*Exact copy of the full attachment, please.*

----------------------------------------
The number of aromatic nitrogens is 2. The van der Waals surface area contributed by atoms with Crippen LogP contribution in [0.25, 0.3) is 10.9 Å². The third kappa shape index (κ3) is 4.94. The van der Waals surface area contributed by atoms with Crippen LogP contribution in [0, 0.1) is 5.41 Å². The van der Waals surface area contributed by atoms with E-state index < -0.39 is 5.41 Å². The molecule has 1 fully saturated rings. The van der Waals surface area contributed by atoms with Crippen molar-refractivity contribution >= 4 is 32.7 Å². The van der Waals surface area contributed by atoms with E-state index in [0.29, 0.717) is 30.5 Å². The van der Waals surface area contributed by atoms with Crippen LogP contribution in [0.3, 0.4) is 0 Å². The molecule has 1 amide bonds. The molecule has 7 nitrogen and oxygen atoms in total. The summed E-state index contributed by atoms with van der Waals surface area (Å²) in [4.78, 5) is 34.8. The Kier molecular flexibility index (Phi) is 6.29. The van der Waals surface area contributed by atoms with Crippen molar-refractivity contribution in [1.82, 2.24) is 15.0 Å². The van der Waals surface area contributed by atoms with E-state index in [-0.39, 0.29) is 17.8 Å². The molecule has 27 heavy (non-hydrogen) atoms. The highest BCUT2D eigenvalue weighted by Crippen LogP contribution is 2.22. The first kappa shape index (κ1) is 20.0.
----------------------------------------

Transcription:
The number of aromatic nitrogens is 2. The van der Waals surface area contributed by atoms with Crippen LogP contribution in [0.25, 0.3) is 10.9 Å². The third kappa shape index (κ3) is 4.94. The van der Waals surface area contributed by atoms with Crippen LogP contribution in [0, 0.1) is 5.41 Å². The van der Waals surface area contributed by atoms with E-state index < -0.39 is 5.41 Å². The molecule has 1 fully saturated rings. The van der Waals surface area contributed by atoms with Crippen molar-refractivity contribution >= 4 is 32.7 Å². The van der Waals surface area contributed by atoms with E-state index in [0.29, 0.717) is 30.5 Å². The van der Waals surface area contributed by atoms with Crippen LogP contribution in [0.3, 0.4) is 0 Å². The molecule has 1 amide bonds. The molecule has 7 nitrogen and oxygen atoms in total. The summed E-state index contributed by atoms with van der Waals surface area (Å²) in [4.78, 5) is 34.8. The Kier molecular flexibility index (Phi) is 6.29. The van der Waals surface area contributed by atoms with Crippen molar-refractivity contribution in [1.82, 2.24) is 15.0 Å². The van der Waals surface area contributed by atoms with E-state index in [-0.39, 0.29) is 17.8 Å². The molecule has 27 heavy (non-hydrogen) atoms. The highest BCUT2D eigenvalue weighted by Crippen LogP contribution is 2.22. The first kappa shape index (κ1) is 20.0.